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Michigan State Law Review




Today's copyright debate has generally focused on the digital dilemma created by Internet and new media technologies. Threats created by emerging communications technologies, however, are not new. Throughout history, there have been remarkable similarities between the threats created by new technologies and those posed by older ones.

During the oral argument in Metro-Goldwyn-Mayer Studios, Inc. v. Grokster, Ltd., Justice Stephen Breyer questioned whether the petitioners' counsel would apply the test proposed for the new technology to some once-new technologies, such as the photocopying machine, the videocassette recorder, the iPod, and the printing press. When the counsel quickly responded in the affirmative in each case, Justice Breyer could not help but quip, "[F]or all I know, the monks had a fit when Gutenberg made his press."

While the Justice's timely observation unsurprisingly earned laughter from the audience, it also provoked us to rethink the nature, newness, and ramifications of the challenge confronting the entertainment industry today. Many legal scholars have described copyright as a response to the emergence of the printing press. However, very few have examined the press's impact on a group of contemporary middlemen - the medieval scribes. This Essay undertakes this inquiry and explores the impact of the then-new technology on the now-obsolete scribal industry. It begins by tracing the emergence of medieval scribes and the printing press and concludes with observations on the policy responses to the challenge created by the Internet and new communications technologies.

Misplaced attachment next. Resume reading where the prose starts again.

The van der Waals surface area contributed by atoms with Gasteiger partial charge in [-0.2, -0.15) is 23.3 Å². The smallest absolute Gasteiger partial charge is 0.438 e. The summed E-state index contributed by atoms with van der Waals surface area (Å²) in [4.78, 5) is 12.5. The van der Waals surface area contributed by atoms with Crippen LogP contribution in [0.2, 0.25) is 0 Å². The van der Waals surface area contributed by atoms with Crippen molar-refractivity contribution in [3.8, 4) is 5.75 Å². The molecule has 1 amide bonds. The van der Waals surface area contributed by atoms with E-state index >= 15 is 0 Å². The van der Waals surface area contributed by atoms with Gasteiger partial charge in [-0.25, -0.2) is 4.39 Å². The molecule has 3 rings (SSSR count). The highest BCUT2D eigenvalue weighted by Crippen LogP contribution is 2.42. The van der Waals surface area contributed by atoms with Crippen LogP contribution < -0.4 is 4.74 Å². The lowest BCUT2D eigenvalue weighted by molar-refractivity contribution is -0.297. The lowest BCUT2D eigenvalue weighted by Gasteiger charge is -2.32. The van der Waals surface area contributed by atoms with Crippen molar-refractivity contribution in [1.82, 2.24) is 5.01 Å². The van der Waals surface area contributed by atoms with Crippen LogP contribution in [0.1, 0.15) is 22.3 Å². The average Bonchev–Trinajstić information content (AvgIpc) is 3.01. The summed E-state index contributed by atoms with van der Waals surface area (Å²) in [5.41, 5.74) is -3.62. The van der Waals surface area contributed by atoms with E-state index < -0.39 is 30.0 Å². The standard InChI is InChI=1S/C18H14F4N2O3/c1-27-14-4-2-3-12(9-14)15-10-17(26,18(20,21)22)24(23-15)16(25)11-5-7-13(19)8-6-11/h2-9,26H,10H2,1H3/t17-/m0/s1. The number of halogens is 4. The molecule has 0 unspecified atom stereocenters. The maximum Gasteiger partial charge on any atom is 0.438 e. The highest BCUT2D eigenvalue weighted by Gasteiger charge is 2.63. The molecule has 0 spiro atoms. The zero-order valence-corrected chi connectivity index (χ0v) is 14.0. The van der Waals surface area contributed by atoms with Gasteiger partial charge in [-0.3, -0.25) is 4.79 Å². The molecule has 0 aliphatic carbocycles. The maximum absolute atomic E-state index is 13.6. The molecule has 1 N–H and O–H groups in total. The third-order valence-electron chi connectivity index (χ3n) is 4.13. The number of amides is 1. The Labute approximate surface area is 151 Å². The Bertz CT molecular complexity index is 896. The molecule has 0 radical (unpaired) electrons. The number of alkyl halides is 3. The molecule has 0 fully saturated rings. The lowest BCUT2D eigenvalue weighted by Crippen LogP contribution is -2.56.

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Michigan State University College of Law

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